War of the Rebellion: Serial 021 Page 1067 Chapter XXVII. CORRESPONDENCE, ETC.-CONFEDERATE.

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to furnish the people of Mexico with a larger supply than she is now receiving and at prices less than one-half now paid in other foreign markets. By this policy Mexico finds herself enjoying, despite of herself, almost a monopoly in the first article of commerce.

As Governor Vidaurri has no interest beyond the advancement of his State and his people, I think if these views were placed before him in some special manner, calculated to impress him with the good faith of our Government, that he would coincide in their general correctness and give a favorable direction to public opinion in the adjoining Mexican States.

I have the honor to be, captain, very respectfully, your obedient servant,

SMITH P. BANKHEAD,

Colonel of Artillery, Commanding Post.

[Inclosure.]

MONTEREY, MEXICO, ----, 24, 1863.

General MAGRUDER,

Commander-in-Chief of the Confederate Forces:

The citizen Evaristo Madero has appeared before this Government for himself, and representing several merchants who trade through Piedras Negras, in the pass of the Aguila, showing that by virtue of an order from you they are prohibited from carrying their cotton on this side of the Rio Bravo, they have with them and on the way several trains for that point, and their commercial operations have been injured in exporting them from Texas through Piedras Negras.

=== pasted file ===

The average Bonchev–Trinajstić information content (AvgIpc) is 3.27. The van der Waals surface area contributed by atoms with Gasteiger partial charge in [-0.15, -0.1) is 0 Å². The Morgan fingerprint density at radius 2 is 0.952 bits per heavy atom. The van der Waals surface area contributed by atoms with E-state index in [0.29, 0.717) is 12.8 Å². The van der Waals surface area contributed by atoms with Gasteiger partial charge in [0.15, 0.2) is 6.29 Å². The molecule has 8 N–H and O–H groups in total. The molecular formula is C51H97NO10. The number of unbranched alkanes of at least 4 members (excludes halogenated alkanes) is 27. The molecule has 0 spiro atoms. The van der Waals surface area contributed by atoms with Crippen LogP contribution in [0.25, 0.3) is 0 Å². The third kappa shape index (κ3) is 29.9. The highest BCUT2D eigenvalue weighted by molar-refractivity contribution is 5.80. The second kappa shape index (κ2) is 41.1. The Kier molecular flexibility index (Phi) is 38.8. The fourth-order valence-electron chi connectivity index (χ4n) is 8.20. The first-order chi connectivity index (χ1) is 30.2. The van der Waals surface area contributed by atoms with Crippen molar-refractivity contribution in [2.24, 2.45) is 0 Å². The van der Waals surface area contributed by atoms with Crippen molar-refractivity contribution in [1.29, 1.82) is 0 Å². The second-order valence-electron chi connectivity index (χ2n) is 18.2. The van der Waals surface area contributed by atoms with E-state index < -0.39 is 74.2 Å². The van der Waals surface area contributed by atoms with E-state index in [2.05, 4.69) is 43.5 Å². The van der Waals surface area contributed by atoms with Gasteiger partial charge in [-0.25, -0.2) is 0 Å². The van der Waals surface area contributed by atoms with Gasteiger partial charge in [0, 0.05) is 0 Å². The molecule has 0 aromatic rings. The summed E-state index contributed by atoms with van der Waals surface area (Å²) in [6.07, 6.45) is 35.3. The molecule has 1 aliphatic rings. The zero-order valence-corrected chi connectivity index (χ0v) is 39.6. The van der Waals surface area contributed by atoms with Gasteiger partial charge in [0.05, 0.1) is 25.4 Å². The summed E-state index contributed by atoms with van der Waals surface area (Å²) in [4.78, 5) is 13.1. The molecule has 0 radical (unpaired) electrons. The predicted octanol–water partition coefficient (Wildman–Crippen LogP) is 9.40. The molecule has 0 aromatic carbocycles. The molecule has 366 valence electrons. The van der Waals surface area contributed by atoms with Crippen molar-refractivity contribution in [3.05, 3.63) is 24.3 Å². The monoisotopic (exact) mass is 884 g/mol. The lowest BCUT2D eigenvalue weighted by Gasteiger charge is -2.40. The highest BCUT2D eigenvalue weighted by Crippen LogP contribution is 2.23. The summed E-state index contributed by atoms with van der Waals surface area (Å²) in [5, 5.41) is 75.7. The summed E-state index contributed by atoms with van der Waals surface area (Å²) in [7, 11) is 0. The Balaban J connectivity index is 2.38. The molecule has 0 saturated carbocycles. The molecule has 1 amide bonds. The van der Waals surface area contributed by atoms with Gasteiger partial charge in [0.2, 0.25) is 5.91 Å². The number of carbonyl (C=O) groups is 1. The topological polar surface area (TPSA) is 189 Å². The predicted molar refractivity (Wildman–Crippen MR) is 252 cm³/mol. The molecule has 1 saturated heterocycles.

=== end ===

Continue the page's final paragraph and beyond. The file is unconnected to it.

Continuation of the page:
If by that measure I did not see anything prejudicial in any way, not only to these merchants but to this State, which was heretofore held and still entertains kind and friendly relations with Texas, I would say absolutely nothing about it, and I should regret this unfortunate correspondence of a people who have not only never restricted their neutrality on the North American question, but have in a certain way lent their aid to Texas, smoothing the difficulties which have presented themselves in the exchange of every kind of articles.

I do not pretend that the measure of which I speak should be absolutely abolished, but that a least a plan may be given by which the merchants may save their bonds, and not find themselves suddenly ruined by the paralyzing of trade and the excessive expense which they are under to be able to give circulation to their bills of exchange.

May it please you, general, to consider this manifestation as the result of my feelings for the good of our neighboring people, and accept the assurances of my highest appreciation.

God and Liberty.

SANTIAGO VIDAURRI.